Asked if the Government could step in to support sectors that have been negatively impacted, Mr Lim said while authorities are on standby, it has to look at the situation carefully so as to “make the right diagnosis” of the issue at hand, while continuing to focus on the longer-term economic transformation.
Prime Minister Lee Hsien Loong, while commenting on Singapore’s growth slowdown in his National Day message last week, had said the Government will do so “should it become necessary to stimulate the economy”.
On the outlook for the local labour market, a Manpower Ministry spokesperson noted that “some upward pressure” can be expected on unemployment and retrenchment rates moving forward given the economic headwinds.
“We are monitoring the situation very closely,” he added.
Nevertheless, MTI stressed that “several areas of strength” remain in the Singapore economy.
Within manufacturing, for instance, the aerospace, and food and beverage manufacturing segments are expected to continue to do well given firm demand conditions.
Turning to services, the information and communications, finance and insurance sectors is projected to remain healthy.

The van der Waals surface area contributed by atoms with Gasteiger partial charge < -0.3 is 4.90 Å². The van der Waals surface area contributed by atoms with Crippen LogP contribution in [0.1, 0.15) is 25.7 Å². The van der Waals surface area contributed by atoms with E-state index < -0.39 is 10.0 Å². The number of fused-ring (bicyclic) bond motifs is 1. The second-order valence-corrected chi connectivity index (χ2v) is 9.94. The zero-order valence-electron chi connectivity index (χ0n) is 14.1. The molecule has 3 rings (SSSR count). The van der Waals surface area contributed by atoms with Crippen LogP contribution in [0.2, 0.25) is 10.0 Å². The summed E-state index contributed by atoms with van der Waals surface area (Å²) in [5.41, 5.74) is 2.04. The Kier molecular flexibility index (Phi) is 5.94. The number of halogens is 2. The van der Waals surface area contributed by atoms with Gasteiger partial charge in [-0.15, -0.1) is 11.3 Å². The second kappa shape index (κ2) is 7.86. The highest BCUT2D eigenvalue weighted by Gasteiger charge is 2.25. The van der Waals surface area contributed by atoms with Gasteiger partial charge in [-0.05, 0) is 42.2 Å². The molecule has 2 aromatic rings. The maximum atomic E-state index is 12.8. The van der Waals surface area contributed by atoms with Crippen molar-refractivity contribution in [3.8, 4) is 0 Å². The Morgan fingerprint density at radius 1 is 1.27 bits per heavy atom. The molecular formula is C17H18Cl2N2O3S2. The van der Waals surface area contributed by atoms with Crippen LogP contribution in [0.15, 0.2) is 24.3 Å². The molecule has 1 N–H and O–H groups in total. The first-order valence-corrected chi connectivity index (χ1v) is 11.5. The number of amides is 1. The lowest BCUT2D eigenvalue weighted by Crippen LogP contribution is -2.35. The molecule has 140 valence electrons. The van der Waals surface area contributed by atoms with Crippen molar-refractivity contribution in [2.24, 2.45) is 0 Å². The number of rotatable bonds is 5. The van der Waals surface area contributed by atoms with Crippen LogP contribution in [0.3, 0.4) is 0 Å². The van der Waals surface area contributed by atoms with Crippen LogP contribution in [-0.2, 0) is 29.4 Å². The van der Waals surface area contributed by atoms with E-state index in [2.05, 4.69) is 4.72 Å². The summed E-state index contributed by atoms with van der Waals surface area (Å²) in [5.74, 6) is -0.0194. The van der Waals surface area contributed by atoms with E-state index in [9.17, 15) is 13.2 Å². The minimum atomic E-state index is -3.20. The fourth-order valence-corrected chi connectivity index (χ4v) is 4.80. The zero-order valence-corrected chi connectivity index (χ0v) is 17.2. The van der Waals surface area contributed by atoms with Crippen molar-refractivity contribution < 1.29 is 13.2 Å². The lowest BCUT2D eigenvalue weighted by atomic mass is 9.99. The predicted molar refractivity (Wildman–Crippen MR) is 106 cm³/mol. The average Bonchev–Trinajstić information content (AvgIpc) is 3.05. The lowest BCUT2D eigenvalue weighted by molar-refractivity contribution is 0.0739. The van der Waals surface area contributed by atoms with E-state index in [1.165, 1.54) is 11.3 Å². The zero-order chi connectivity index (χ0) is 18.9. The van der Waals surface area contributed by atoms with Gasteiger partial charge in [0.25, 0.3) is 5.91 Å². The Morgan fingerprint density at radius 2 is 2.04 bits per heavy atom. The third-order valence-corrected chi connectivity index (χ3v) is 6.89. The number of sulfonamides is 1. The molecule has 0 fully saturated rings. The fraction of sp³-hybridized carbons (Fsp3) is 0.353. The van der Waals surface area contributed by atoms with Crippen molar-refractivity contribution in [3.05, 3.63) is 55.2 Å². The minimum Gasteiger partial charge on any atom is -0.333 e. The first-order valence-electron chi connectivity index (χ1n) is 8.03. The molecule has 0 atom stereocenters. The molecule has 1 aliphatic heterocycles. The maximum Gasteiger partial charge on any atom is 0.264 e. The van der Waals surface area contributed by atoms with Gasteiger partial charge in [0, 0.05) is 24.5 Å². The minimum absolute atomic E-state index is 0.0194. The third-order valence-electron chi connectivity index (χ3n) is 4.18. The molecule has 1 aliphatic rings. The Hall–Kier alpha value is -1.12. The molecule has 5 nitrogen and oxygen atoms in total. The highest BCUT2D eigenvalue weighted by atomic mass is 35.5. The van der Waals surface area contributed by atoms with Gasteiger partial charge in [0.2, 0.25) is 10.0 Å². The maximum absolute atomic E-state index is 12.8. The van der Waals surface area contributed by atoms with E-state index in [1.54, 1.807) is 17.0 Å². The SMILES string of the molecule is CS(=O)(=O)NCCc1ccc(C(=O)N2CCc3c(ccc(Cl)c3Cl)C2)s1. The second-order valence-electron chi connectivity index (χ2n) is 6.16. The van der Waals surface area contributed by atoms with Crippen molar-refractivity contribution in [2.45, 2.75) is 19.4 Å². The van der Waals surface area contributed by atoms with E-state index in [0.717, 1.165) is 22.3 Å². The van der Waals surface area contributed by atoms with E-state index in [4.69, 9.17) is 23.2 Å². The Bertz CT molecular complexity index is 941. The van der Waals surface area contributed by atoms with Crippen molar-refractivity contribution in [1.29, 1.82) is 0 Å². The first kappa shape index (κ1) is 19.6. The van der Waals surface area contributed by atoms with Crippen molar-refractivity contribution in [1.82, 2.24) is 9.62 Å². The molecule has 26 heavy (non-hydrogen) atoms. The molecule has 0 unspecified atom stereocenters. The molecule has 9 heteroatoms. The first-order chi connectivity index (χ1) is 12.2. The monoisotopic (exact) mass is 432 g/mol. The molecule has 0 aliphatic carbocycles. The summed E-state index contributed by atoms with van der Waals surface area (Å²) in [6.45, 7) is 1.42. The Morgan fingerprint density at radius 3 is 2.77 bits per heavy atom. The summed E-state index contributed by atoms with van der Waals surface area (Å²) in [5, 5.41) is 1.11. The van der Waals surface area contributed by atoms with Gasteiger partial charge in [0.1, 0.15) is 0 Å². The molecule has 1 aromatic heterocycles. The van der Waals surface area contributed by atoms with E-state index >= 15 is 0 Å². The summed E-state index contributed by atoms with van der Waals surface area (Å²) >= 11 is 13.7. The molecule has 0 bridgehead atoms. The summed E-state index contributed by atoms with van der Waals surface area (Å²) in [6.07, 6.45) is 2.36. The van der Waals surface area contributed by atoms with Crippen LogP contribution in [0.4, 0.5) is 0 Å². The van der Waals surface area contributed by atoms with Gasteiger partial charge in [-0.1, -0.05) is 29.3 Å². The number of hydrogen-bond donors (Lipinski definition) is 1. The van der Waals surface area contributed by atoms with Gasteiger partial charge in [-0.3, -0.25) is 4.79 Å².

The education, health and social services segment’s growth will also likely stay resilient, said MTI, while adding that the recovery in the construction sector is expected to be sustained.
The Monetary Authority of Singapore, in response to a question asked during the briefing, said its monetary stance remains unchanged and that it is “not considering an off-cycle policy meeting”.
"NEED NOT BE OVERLY PESSIMISTIC": CHAN CHUN SING
Commenting on the latest GDP figures, Trade and Industry Minister Chan Chun Sing said in a Facebook post that Singapore should brace itself for the challenges ahead but "need not be overly pessimistic".
He noted how Singapore has continued to attract good investments - with the most recent being a S$2.1 billion investment from Finnish energy giant Neste - as a show of confidence that investors have in the country's long-term value proposition.
Mr Chan added in his post that the Government will continue to monitor the situation closely.
"Because every economic cycle is different and we must apply the right measures in order to effectively support our businesses and workers," he wrote.
"As we manage the cyclical headwinds, we will also restructure our economy to deal with the longer-term structural shifts. This will allow us to weather the storm and emerge stronger as a country."